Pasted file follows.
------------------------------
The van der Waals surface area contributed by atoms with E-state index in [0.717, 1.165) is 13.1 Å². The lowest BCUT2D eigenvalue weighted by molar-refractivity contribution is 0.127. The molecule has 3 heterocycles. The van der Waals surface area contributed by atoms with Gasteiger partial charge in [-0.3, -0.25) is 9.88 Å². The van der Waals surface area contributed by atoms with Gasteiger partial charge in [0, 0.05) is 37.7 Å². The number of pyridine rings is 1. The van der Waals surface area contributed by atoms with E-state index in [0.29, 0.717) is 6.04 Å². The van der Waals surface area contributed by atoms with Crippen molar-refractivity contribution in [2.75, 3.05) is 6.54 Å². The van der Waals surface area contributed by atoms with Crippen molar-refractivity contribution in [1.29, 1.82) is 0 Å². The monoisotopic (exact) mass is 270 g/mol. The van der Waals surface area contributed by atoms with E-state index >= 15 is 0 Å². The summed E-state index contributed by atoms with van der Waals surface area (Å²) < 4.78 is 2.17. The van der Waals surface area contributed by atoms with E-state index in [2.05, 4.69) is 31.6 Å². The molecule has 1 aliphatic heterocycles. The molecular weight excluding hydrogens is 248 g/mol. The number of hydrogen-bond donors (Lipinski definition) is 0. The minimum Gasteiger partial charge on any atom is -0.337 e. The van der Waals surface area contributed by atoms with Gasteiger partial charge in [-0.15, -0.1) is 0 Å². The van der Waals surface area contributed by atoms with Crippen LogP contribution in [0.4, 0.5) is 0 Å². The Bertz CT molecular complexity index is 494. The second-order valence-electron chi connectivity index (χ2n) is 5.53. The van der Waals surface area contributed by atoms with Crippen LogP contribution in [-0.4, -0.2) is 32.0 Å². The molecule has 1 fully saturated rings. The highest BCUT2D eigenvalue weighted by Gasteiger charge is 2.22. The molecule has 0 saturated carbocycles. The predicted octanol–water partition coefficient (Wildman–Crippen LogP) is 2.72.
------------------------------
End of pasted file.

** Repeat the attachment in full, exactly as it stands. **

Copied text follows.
The van der Waals surface area contributed by atoms with E-state index in [0.717, 1.165) is 13.1 Å². The lowest BCUT2D eigenvalue weighted by molar-refractivity contribution is 0.127. The molecule has 3 heterocycles. The van der Waals surface area contributed by atoms with Gasteiger partial charge in [-0.3, -0.25) is 9.88 Å². The van der Waals surface area contributed by atoms with Gasteiger partial charge in [0, 0.05) is 37.7 Å². The number of pyridine rings is 1. The van der Waals surface area contributed by atoms with E-state index in [0.29, 0.717) is 6.04 Å². The van der Waals surface area contributed by atoms with Crippen molar-refractivity contribution in [2.75, 3.05) is 6.54 Å². The van der Waals surface area contributed by atoms with Crippen molar-refractivity contribution in [1.29, 1.82) is 0 Å². The monoisotopic (exact) mass is 270 g/mol. The van der Waals surface area contributed by atoms with E-state index >= 15 is 0 Å². The summed E-state index contributed by atoms with van der Waals surface area (Å²) < 4.78 is 2.17. The van der Waals surface area contributed by atoms with E-state index in [2.05, 4.69) is 31.6 Å². The molecule has 1 aliphatic heterocycles. The molecular weight excluding hydrogens is 248 g/mol. The number of hydrogen-bond donors (Lipinski definition) is 0. The minimum Gasteiger partial charge on any atom is -0.337 e. The van der Waals surface area contributed by atoms with Gasteiger partial charge in [-0.15, -0.1) is 0 Å². The van der Waals surface area contributed by atoms with Crippen LogP contribution in [0.4, 0.5) is 0 Å². The Bertz CT molecular complexity index is 494. The second-order valence-electron chi connectivity index (χ2n) is 5.53. The van der Waals surface area contributed by atoms with Crippen LogP contribution in [-0.4, -0.2) is 32.0 Å². The molecule has 1 fully saturated rings. The highest BCUT2D eigenvalue weighted by Gasteiger charge is 2.22. The molecule has 0 saturated carbocycles. The predicted octanol–water partition coefficient (Wildman–Crippen LogP) is 2.72.